This was an engrossing look at the workings of an embassy in a country governed by an autocrat. Kate Wallander grew up in Kyrgyzstan as th daughter of a diplomat. She has now returned as a foreign service worker. She is assigned to infiltrate an underground movement that has been challenging the government and discover who the leaders are. Problems arise when she succeeds and discovers that she went to school with some of the members and its' leader was her former boyfriend. To betray their identities would mean betraying a cause she believes in and someone she still has feelings for. The book moves at a good pace and held my interest to the last page. I will definitely look to see what else Matthew Palmer has written.

Not really my cup of tea. The writing is not bad but the story and characters felt very paint-by-numbers. In some genres I'm fine with that but espionage isn't really one of them. Not bad, just not for me.

A thrilling political story about power and choices. Palmer brings memorable characters through the dark underbelly of a corrupt Kyrgyz government. Well written and interesting from cover to cover, not to mention a small lesson in an area of the world I personally knew nothing about.

Fast paced, but not too fast. Great character development and intricate relationships. All around good mystery.

Choosing between what's good and evil is a daily struggle for our heroine and this novel accurately depicts some of the daily hurdles a person would encounter. I found it quite entertaining to read!

A Penguin First to Read ARC e-book in exchange for an honest review. The beginning of the story took a while to suck me in, but suck me in it did! Katarina “Kate” Hollister is a foreign diplomat that has been reassigned to her home country after getting into trouble with her superiors on a Cuba assignment. History starts to repeat itself as she settles into familiar childhood haunts and the line between work for the US and love for her Kyrgyzstan roots starts to blend. Political powers are at major war with each other and classified information on a resistance movement that has affected Kate personally in the past and now in the present has been leaked. The local fighting regime is on its way to being squashed before it can really publicly begin. Kate needs to decide what is more important to her, Duty or Justice, what she knows is right. This book has it all. A thriller, romance, politics and rebellion.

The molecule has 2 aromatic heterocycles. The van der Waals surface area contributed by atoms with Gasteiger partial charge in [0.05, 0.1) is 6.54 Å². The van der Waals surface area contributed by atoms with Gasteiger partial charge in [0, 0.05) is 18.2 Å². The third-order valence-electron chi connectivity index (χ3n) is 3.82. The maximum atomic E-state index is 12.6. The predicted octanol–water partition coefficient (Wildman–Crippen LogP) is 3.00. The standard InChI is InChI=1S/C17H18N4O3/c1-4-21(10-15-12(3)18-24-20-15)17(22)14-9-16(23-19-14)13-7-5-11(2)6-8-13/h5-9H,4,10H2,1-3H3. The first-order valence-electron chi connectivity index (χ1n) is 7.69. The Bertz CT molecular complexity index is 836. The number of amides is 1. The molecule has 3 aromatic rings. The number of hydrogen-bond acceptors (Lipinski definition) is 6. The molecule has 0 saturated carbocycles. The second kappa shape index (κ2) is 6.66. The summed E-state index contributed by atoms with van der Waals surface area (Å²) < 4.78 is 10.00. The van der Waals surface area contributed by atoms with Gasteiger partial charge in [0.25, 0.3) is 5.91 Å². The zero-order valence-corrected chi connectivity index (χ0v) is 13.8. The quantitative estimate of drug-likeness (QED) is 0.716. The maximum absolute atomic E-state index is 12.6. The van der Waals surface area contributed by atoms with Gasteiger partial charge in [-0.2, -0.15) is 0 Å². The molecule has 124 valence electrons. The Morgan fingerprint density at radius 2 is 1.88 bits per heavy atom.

What a powerful story! This is, by far, the best novel I have read all year. While the book needs proof read (several grammatical errors), the story line is a very good one. I could not put it down or wait to get to the end. The battle for democracy never seems to end. I would strongly suggest this book!

This was the first book I have read by Matthew Palmer, but it will not be the last for sure. I have read many books buy his father and brother and have liked them all. What a successful author family. This book grabbed my attention from the very beginning. The story plot is about an all to caring foreign diplomat, Kate Hollister. She was reassigned after getting to close on a Cuba assignment warning and allowing some resistance people escape to Kyrgyzstan. There was a ruthless dictator in place with an underground resistance effort which she was assigned to infiltrate to help the US understand better what was happening and being planned. Unknown to many senior officials at the Embassy, one person was feeding information back to the local regime on her efforts helping them capture and take out a few of the resistance. Ultimately leading to a showdown between Kate and the source of the leaks. The plot was fresh and realistic, and can see Matthews expertise in these matters come out in the book nicely. I read about 100 books a year, mainly in the thriller genre, This ranks up with some of the best books I have read. So for those that love thrillers will also love this book. I give this 5 stars!

A thrilling book about Kate, the niece of the Kyrgyzstan ambassador, being drawn into joining a group of rebels, comprised some of her old school mates. Plenty of intrigue, romance and finality to Kate's missing Aunt who was involved in a dissident group years earlier and was never seen again. A good read.